The evocation of the ‘Great Bell' in Bordeaux necessarily refers to the whole monument of which it was part, but which is now destroyed. Raised in the 15th century on the remains of the ancient Porte Saint-Éloi, it has two 41-metre towers connected by a central building. Cast in 1775 by the founder Turmel, it weighs 7,800 kilograms and measures two metres tall, which explains its name.
Once used to announce important events such as the grape harvest or a fire, it was removed, along with its clocks, without hesitation by the King when he wanted to punish the city. Recently restored, the Grosse Cloche is noted for its gilded copper weathervane representing the English lion, often said to be the symbol of Guyenne, of which Bordeaux was the capital. What is more likely is that the symbolic animal was inherited from the Kings of England during the English domination.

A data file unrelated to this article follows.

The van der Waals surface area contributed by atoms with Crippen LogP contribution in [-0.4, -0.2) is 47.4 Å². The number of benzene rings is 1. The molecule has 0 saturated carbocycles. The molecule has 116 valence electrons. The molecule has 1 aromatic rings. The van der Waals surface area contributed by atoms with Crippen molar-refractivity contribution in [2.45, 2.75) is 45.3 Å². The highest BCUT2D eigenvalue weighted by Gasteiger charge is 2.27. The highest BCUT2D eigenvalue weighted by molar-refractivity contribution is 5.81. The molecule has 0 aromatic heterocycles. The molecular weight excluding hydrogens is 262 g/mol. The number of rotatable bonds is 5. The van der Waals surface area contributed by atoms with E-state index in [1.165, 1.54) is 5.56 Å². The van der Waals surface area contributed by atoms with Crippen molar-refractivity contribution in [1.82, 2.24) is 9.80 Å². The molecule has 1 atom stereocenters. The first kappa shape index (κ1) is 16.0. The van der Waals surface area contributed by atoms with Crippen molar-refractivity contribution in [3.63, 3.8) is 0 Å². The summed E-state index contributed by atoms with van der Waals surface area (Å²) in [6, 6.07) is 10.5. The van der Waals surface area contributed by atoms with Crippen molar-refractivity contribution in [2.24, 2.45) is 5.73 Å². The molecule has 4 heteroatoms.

La Grosse Cloche
45 rue Saint-James